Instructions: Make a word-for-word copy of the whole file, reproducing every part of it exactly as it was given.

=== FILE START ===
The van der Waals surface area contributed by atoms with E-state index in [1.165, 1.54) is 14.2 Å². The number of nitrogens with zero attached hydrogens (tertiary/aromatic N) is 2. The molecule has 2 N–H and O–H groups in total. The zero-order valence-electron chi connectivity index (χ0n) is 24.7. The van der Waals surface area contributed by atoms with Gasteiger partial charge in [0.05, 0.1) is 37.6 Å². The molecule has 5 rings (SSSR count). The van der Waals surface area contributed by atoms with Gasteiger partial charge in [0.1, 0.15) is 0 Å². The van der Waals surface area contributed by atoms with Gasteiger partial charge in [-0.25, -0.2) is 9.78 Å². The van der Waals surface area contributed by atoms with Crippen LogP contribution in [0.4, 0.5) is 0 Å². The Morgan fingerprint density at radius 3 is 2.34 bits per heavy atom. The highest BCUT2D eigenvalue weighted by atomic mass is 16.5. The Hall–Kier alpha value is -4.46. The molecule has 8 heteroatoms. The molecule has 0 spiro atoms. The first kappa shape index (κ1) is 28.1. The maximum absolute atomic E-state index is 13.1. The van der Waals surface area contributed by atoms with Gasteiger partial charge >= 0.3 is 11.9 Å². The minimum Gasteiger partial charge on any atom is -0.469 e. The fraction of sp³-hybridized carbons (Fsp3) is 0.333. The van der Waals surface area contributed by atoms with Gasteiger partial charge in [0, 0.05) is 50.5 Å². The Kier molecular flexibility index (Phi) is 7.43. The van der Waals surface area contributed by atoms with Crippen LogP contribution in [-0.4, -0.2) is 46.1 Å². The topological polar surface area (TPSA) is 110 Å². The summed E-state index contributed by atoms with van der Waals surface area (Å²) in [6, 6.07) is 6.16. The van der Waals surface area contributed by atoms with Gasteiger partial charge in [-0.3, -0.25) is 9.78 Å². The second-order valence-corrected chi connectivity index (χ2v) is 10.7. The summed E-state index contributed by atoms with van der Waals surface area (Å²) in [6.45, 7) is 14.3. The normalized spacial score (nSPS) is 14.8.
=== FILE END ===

The van der Waals surface area contributed by atoms with E-state index in [1.165, 1.54) is 14.2 Å². The number of nitrogens with zero attached hydrogens (tertiary/aromatic N) is 2. The molecule has 2 N–H and O–H groups in total. The zero-order valence-electron chi connectivity index (χ0n) is 24.7. The van der Waals surface area contributed by atoms with Gasteiger partial charge in [0.05, 0.1) is 37.6 Å². The molecule has 5 rings (SSSR count). The van der Waals surface area contributed by atoms with Gasteiger partial charge in [0.1, 0.15) is 0 Å². The van der Waals surface area contributed by atoms with Gasteiger partial charge in [-0.25, -0.2) is 9.78 Å². The van der Waals surface area contributed by atoms with Crippen LogP contribution in [0.4, 0.5) is 0 Å². The Morgan fingerprint density at radius 3 is 2.34 bits per heavy atom. The highest BCUT2D eigenvalue weighted by atomic mass is 16.5. The Hall–Kier alpha value is -4.46. The molecule has 8 heteroatoms. The molecule has 0 spiro atoms. The first kappa shape index (κ1) is 28.1. The maximum absolute atomic E-state index is 13.1. The van der Waals surface area contributed by atoms with Gasteiger partial charge >= 0.3 is 11.9 Å². The minimum Gasteiger partial charge on any atom is -0.469 e. The fraction of sp³-hybridized carbons (Fsp3) is 0.333. The van der Waals surface area contributed by atoms with Gasteiger partial charge in [0, 0.05) is 50.5 Å². The Kier molecular flexibility index (Phi) is 7.43. The van der Waals surface area contributed by atoms with Crippen LogP contribution in [-0.4, -0.2) is 46.1 Å². The topological polar surface area (TPSA) is 110 Å². The summed E-state index contributed by atoms with van der Waals surface area (Å²) in [6, 6.07) is 6.16. The van der Waals surface area contributed by atoms with Gasteiger partial charge in [-0.3, -0.25) is 9.78 Å². The second-order valence-corrected chi connectivity index (χ2v) is 10.7. The summed E-state index contributed by atoms with van der Waals surface area (Å²) in [6.45, 7) is 14.3. The normalized spacial score (nSPS) is 14.8.